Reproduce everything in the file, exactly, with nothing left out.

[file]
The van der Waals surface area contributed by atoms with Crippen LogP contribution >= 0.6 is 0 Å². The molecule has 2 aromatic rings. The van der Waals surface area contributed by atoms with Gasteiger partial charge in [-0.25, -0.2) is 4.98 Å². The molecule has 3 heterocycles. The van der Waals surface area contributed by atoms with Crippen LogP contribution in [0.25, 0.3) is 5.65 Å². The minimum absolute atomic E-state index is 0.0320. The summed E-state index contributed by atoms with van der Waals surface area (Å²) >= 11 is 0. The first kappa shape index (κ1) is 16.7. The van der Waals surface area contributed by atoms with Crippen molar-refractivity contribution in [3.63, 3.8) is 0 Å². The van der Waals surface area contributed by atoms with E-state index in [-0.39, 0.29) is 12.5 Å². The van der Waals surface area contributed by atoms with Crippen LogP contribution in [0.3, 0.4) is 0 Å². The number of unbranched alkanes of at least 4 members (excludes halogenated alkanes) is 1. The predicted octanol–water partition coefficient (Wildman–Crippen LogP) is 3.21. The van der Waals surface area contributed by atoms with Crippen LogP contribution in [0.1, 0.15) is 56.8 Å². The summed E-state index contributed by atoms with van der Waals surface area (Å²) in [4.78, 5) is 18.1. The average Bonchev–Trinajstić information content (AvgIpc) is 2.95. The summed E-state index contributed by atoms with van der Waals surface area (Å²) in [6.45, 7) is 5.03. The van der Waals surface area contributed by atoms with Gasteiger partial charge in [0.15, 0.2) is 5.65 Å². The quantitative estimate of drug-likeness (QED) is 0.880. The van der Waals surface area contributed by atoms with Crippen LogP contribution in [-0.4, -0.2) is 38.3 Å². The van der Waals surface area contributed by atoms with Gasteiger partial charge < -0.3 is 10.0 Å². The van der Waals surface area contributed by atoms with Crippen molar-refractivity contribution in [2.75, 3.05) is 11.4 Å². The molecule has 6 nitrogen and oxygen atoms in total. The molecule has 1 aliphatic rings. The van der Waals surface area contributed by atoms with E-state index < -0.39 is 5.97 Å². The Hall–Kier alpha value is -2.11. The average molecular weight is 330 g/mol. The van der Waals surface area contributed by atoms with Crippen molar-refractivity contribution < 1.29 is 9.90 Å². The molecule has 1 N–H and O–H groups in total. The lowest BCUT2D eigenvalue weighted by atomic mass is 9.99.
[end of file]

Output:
The van der Waals surface area contributed by atoms with Crippen LogP contribution >= 0.6 is 0 Å². The molecule has 2 aromatic rings. The van der Waals surface area contributed by atoms with Gasteiger partial charge in [-0.25, -0.2) is 4.98 Å². The molecule has 3 heterocycles. The van der Waals surface area contributed by atoms with Crippen LogP contribution in [0.25, 0.3) is 5.65 Å². The minimum absolute atomic E-state index is 0.0320. The summed E-state index contributed by atoms with van der Waals surface area (Å²) >= 11 is 0. The first kappa shape index (κ1) is 16.7. The van der Waals surface area contributed by atoms with Crippen molar-refractivity contribution in [3.63, 3.8) is 0 Å². The van der Waals surface area contributed by atoms with E-state index in [-0.39, 0.29) is 12.5 Å². The van der Waals surface area contributed by atoms with Crippen LogP contribution in [0.3, 0.4) is 0 Å². The number of unbranched alkanes of at least 4 members (excludes halogenated alkanes) is 1. The predicted octanol–water partition coefficient (Wildman–Crippen LogP) is 3.21. The van der Waals surface area contributed by atoms with Crippen LogP contribution in [0.1, 0.15) is 56.8 Å². The summed E-state index contributed by atoms with van der Waals surface area (Å²) in [4.78, 5) is 18.1. The average Bonchev–Trinajstić information content (AvgIpc) is 2.95. The summed E-state index contributed by atoms with van der Waals surface area (Å²) in [6.45, 7) is 5.03. The van der Waals surface area contributed by atoms with Gasteiger partial charge in [0.15, 0.2) is 5.65 Å². The quantitative estimate of drug-likeness (QED) is 0.880. The van der Waals surface area contributed by atoms with Crippen LogP contribution in [-0.4, -0.2) is 38.3 Å². The van der Waals surface area contributed by atoms with Gasteiger partial charge < -0.3 is 10.0 Å². The van der Waals surface area contributed by atoms with Crippen molar-refractivity contribution in [2.75, 3.05) is 11.4 Å². The molecule has 6 nitrogen and oxygen atoms in total. The molecule has 1 aliphatic rings. The van der Waals surface area contributed by atoms with E-state index < -0.39 is 5.97 Å². The Hall–Kier alpha value is -2.11. The average molecular weight is 330 g/mol. The van der Waals surface area contributed by atoms with Crippen molar-refractivity contribution < 1.29 is 9.90 Å². The molecule has 1 N–H and O–H groups in total. The lowest BCUT2D eigenvalue weighted by atomic mass is 9.99.